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The longest bull market in history could be coming to an end. The Dow lost 1,000 points on Feb. 24 (Monday) alone, and lost 12% that week. Though it recovered some of those losses, many investors still think the worst is yet to come.
Are they wrong? Or will the coronavirus cause a recession?
The COVID-19 coronavirus has spread to every continent by now. And unfortunately, it looks like the market impact will only get worse before it gets better.
Wall Street is most worried that COVID-19 could start the next recession.
When supply chains are disrupted by people staying out of work, productivity shrinks. Earnings follow, and companies start cutting back. From there, consumption goes down, and savings go up. And the markets tank all the while.
What's important here is that we don't actually need an official recession for this to happen. A recession is defined as two consecutive quarters of negative GDP, which means we might not know if a recession is happening for up to six months.
But the stock market will feel the effects of a slowdown in real time. Wall Street doesn't need an economist to tell them we're in a recession when they can see earnings dropping or businesses closing.
And it gets even scarier.
Money Morning Founding Editor Bill Patalon actually says the markets have been waiting to correct for a long time. And the coronavirus is just the catalyst to make that happen. He calls it the "Infection Correction."
Bill points to a time in early 2018, when the S&P 500 was trading at its "highest forward P/E" since May 2002.
His view is that stocks were overpriced at that time. And since then, that distinction is made clearer as earnings forecasts are cut. Analysts at Goldman Sachs Group Inc. (NYSE: GS), for instance, cut corporate earnings projections by 13% for 2020.
With stocks already overpriced, the coronavirus is a very real threat to the stock market. It could be the straw that breaks the camel's back after a long year of economic uncertainty.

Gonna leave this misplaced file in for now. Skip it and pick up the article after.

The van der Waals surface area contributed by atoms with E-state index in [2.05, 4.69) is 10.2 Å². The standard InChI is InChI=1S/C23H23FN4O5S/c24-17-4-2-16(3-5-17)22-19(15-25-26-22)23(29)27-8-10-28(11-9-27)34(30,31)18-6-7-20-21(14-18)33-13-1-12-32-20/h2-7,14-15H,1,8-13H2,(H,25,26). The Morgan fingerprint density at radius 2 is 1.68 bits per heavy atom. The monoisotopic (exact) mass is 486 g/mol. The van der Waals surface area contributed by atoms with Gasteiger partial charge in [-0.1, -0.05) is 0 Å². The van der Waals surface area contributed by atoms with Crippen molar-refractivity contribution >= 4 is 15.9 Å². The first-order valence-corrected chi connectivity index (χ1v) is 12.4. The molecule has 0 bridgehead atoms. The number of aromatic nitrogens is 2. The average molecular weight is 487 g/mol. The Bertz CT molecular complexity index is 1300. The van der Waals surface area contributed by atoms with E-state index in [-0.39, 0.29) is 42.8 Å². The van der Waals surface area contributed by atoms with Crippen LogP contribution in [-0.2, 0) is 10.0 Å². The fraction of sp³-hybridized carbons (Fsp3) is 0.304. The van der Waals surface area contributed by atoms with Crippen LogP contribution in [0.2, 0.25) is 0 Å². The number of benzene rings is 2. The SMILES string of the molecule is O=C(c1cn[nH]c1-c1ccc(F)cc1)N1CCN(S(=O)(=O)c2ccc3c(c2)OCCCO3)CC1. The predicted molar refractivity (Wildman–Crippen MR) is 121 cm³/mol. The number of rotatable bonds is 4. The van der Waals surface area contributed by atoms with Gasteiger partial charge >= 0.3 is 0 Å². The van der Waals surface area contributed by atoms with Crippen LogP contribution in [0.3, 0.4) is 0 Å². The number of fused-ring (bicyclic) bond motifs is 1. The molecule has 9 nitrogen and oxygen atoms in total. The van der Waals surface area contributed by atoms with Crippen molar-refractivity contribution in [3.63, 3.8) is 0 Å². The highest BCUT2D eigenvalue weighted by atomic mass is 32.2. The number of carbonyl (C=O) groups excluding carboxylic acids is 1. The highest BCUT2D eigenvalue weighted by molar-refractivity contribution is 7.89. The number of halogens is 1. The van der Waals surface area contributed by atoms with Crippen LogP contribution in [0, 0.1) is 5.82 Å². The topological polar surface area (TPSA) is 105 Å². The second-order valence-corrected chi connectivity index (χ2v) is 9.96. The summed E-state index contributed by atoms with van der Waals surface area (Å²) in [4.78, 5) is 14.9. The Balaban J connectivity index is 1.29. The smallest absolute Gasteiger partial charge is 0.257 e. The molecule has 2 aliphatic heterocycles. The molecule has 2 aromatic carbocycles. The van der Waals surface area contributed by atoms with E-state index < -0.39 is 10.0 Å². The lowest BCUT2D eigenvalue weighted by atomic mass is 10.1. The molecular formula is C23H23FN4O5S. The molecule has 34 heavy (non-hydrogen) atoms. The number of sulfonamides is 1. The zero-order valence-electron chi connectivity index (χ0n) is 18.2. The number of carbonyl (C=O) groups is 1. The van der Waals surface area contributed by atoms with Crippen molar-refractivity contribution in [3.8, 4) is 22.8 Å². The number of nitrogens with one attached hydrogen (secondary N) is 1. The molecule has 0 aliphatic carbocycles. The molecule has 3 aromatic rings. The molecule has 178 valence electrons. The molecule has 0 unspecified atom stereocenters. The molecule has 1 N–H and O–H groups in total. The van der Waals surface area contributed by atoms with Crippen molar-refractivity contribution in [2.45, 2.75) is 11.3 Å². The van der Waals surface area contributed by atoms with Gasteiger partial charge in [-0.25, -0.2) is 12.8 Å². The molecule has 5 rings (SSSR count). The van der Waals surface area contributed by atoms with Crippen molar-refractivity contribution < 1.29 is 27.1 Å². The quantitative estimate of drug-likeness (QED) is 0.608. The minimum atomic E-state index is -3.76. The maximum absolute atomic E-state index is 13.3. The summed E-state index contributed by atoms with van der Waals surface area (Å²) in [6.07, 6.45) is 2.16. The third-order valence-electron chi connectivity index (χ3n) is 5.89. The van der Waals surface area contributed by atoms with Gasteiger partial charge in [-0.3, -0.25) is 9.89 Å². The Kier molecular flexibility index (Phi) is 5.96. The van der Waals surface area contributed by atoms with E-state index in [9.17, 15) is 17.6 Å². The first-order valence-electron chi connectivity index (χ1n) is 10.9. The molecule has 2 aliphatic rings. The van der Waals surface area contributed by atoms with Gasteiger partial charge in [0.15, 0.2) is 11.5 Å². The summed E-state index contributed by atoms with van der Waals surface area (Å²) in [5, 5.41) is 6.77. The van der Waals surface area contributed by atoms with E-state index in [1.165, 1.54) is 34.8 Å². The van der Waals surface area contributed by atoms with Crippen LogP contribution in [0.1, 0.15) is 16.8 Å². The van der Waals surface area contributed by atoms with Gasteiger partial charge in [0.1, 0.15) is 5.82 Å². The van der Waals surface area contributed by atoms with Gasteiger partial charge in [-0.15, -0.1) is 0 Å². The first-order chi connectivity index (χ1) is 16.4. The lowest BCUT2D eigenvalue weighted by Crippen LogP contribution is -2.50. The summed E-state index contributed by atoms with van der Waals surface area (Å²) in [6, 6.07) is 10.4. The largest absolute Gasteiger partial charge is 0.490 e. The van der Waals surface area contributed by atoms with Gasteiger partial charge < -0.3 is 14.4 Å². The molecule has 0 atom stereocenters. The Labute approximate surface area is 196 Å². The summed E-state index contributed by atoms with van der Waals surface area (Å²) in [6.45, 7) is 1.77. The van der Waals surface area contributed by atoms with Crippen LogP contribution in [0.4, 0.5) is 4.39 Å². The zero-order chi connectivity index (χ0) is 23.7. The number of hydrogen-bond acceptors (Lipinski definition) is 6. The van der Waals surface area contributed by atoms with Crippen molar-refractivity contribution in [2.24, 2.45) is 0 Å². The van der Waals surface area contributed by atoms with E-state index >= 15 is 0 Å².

The coronavirus is a "Black Swan" event. That means it's a completely unpredictable event that disrupts the market from the outside. And that's why no one can predict how the coronavirus will ultimately affect the market.
But there are measures you can take to protect yourself.
We'll share how you can protect your money, too. But first, there's more to the recession story than the coronavirus, and it's why the pandemic is such a threat to your money…
Spotting Signs of a Recession
The markets had enough to worry about last year without a novel coronavirus.
U.S.-China trade talks were rocky at best. The United States has so far placed tariffs on $550 billion in Chinese products, and China has responded with tariffs on $185 billion of U.S. products.
By the end of 2019, China's GDP growth was 6.1% – the slowest it had been since 1990. And investors feared this could ripple into the global markets.
When the world's largest economy struggles, everybody struggles. U.S. GDP growth also stagnated early last year, falling to 2% from 2018 highs of 3.5%. Freight shipments slowed down, and manufacturing slowed to a decade low.
Manufacturing, as a matter of fact, is already in recession on its own, as a sector. It's experienced two consecutive quarters of negative growth so far.
Concerns ramped up on a few other potential recession signals to accompany the GDP slip.
Possibly the biggest red flag was the inverted yield curve in August, when short-term bond yields rose higher than long-term yields. This was eventually overturned, but it added to speculation that the bull market had gone on too long.
Corporate earnings also slipped last year. Analysts at FactSet had expected 7.6% earnings growth from the S&P 500. But it came out to 2.3%.
Plus, safe havens like gold went up, a sign investors are looking for stability.
The U.S. economy spent all last year building a house of cards. And COVID-19 could be the thing to blow it down.
But keep your feet on the ground. The more volatile the market gets – the VIX has more than doubled in the last couple weeks – the more important it is to be realistic and stick to what you know.
That's why these strategies are best for keeping your money safe right now…
How to Protect Your Money No Matter What
About the Author
Mike is a graduate of the Perdue School of Business at Salisbury University. He has combined his degree in Economics with an interest in emerging technologies by finding where tech and finance overlap. Today, he studies the cybersecurity sector, AI, streaming, and the Cloud.